Your baby relies on a range of nutrients including vitamins, minerals, fats, proteins, and carbohydrates to grow and develop. Until now, milk (be it breast or formula) has given your baby everything it needs. I don’t think it’s a good idea to give children vitamin pills. If they’re eating a reasonably balanced diet, they should get all the vitamins and minerals they need from foods, so supplementation isn’t necessary.
Vitamin A is needed for healthy growth, vision, and skin.
Vitamin C is important for the development of the immune system and maintenance of healthy tissue. Also helps to absorb iron.
Vitamin D is essential to help absorption of calcium for healthy bones and teeth. This is particularly important as it is very difficult for young infants to consume enough vitamin D from dietary sources alone.
Some very premature babies may need extra vitamins and minerals, which can be added to their mother’s milk before being given to the baby.
Breast milk is complete food:
Breastfeed is full of nutrition and healthy substances to help your baby grow, develop, and fight off illness. It’s the ideal food for your child. But, you may be wondering if breast milk contains everything that your child needs and whether or not your breastfed baby should take vitamins.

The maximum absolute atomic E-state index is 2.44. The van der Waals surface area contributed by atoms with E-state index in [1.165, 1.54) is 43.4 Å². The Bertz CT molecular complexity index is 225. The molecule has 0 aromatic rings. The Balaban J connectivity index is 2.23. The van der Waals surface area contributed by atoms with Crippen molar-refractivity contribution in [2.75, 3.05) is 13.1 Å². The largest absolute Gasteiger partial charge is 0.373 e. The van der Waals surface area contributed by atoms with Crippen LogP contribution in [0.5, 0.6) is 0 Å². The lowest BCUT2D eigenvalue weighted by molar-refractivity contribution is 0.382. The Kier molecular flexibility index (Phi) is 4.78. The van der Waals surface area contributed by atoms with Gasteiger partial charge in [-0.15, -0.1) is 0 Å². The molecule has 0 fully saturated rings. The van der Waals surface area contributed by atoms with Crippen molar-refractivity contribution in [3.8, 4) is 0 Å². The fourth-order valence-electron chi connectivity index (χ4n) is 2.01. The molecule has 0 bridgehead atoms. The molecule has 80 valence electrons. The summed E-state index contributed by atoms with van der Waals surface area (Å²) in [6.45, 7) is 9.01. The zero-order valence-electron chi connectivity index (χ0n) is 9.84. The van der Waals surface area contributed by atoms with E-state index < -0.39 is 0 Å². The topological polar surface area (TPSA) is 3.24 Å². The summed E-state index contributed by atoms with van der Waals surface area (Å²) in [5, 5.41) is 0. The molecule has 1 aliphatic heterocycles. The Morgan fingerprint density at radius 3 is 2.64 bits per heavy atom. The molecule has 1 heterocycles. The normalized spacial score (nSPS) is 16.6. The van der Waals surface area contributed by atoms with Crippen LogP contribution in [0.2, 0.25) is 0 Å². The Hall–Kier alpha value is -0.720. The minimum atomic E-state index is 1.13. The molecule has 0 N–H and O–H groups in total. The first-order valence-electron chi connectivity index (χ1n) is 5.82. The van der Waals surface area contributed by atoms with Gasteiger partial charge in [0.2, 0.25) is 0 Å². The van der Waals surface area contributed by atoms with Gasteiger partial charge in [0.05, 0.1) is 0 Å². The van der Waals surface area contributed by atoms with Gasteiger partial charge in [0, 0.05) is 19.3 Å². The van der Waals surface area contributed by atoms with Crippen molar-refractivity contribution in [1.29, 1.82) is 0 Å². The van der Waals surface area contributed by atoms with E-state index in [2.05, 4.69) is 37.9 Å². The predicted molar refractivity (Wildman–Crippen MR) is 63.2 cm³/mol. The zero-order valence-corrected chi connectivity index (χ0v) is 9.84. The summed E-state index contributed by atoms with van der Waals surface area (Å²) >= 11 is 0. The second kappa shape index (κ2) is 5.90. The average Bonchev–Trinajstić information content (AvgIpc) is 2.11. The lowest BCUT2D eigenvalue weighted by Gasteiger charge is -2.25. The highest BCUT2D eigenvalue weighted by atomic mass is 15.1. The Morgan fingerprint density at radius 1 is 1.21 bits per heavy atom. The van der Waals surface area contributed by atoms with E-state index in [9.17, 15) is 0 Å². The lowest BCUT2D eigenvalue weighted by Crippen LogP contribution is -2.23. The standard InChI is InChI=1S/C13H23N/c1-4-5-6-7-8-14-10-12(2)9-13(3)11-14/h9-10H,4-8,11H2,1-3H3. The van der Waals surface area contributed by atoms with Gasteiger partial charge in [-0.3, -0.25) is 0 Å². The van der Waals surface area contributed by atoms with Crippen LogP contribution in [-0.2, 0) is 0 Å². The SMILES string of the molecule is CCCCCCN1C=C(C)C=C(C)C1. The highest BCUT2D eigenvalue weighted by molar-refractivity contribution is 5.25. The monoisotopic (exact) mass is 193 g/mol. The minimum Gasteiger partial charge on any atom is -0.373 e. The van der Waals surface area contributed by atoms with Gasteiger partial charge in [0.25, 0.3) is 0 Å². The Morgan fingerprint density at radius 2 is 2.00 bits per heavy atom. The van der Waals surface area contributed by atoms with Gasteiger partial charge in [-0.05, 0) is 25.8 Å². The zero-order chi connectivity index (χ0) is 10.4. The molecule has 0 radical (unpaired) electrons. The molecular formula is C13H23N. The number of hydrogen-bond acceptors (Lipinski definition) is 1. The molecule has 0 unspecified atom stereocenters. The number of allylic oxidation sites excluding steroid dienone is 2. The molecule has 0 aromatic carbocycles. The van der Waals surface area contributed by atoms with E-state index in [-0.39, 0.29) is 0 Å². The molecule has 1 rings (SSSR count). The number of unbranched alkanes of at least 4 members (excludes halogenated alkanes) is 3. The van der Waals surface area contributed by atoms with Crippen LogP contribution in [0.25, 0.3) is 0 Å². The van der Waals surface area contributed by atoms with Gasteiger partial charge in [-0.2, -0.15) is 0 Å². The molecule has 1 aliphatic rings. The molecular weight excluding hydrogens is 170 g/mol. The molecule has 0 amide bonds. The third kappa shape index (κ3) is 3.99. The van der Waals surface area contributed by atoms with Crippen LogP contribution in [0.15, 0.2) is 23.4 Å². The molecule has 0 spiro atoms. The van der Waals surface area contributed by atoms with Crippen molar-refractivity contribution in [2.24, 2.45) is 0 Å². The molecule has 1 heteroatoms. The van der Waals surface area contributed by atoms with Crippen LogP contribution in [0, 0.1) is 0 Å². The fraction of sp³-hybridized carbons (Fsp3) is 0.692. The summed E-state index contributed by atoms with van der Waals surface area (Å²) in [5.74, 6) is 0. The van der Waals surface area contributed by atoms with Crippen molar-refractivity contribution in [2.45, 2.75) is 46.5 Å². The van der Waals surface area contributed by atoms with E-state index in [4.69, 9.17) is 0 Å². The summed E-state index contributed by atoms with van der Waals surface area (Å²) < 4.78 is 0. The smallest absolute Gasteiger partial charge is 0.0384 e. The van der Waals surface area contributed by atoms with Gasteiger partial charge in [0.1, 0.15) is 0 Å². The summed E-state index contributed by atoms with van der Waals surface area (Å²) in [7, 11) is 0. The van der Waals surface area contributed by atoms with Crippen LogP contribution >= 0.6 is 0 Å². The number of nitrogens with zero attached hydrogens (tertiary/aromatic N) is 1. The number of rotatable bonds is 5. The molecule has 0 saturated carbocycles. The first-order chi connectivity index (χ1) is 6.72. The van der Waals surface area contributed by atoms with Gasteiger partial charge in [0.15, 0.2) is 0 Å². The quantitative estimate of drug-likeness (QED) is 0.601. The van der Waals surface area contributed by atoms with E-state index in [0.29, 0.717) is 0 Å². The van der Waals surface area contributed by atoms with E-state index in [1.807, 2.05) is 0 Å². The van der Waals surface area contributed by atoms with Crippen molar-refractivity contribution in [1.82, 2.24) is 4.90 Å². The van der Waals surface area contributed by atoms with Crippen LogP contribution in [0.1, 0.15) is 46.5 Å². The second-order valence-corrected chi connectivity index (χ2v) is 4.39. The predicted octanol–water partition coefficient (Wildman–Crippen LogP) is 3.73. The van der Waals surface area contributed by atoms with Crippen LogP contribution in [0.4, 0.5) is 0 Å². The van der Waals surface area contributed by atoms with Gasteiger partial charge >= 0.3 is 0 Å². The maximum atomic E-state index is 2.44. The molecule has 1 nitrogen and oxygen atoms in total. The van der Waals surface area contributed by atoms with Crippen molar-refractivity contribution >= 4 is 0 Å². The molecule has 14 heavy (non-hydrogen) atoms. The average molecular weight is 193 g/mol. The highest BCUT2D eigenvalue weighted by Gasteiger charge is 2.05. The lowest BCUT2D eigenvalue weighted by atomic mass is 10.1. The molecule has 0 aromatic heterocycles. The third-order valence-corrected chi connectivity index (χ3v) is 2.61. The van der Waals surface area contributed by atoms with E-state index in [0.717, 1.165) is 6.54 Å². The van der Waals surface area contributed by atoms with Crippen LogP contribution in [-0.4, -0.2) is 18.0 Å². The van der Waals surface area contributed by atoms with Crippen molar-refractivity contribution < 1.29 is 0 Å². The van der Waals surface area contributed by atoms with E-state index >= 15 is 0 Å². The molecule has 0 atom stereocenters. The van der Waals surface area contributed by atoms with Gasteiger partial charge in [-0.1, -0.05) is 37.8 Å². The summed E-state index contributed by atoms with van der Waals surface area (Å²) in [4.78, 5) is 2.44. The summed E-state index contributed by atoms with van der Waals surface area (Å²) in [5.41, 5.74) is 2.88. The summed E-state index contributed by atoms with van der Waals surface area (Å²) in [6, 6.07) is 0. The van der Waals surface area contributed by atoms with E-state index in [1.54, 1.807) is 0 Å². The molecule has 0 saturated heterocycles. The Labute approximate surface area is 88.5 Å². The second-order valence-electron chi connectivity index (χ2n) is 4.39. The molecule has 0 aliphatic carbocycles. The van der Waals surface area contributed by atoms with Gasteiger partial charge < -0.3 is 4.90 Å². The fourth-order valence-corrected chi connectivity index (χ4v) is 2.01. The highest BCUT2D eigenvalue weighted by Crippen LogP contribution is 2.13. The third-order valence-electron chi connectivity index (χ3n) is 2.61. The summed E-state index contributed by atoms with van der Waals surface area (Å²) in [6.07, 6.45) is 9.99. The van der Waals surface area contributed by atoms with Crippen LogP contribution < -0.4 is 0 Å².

Breast milk is full of nutrition and healthy substances to help your baby grow, develop, and fight off illness. It’s the ideal food for your child. But, you may be wondering if breast milk contains everything that your child needs and whether or not your breastfed baby should take vitamins.
Babies need vitamin K to clot the blood and control bleeding. So, every child, whether breastfed or not, is given a shot of vitamin K immediately after birth. This injection helps your baby’s blood to clot and prevents a rare, but dangerous, newborn bleeding disorder.
Your child uses vitamin D to absorb calcium and build strong bones and teeth. It also plays a role in the immune system, so it may help prevent infections.
If you’re breastfeeding exclusively, your child should not need an iron supplement for up to 6 months after birth. But, by 6 months of age, babies use up what’s in their body, and the iron in breast milk will no longer be enough.
Kids who aren’t eating regular, well-balanced meals made from fresh, whole foods
Finicky eaters who simply aren’t eating enough
Kids with chronic medical conditions such as asthma or digestive problems, especially if they’re taking medications.
Kids eating a lot of fast food, convenience food, and processed food.
Kids who drink a lot of carbonated sodas, which can leach vitamins and minerals from their bodies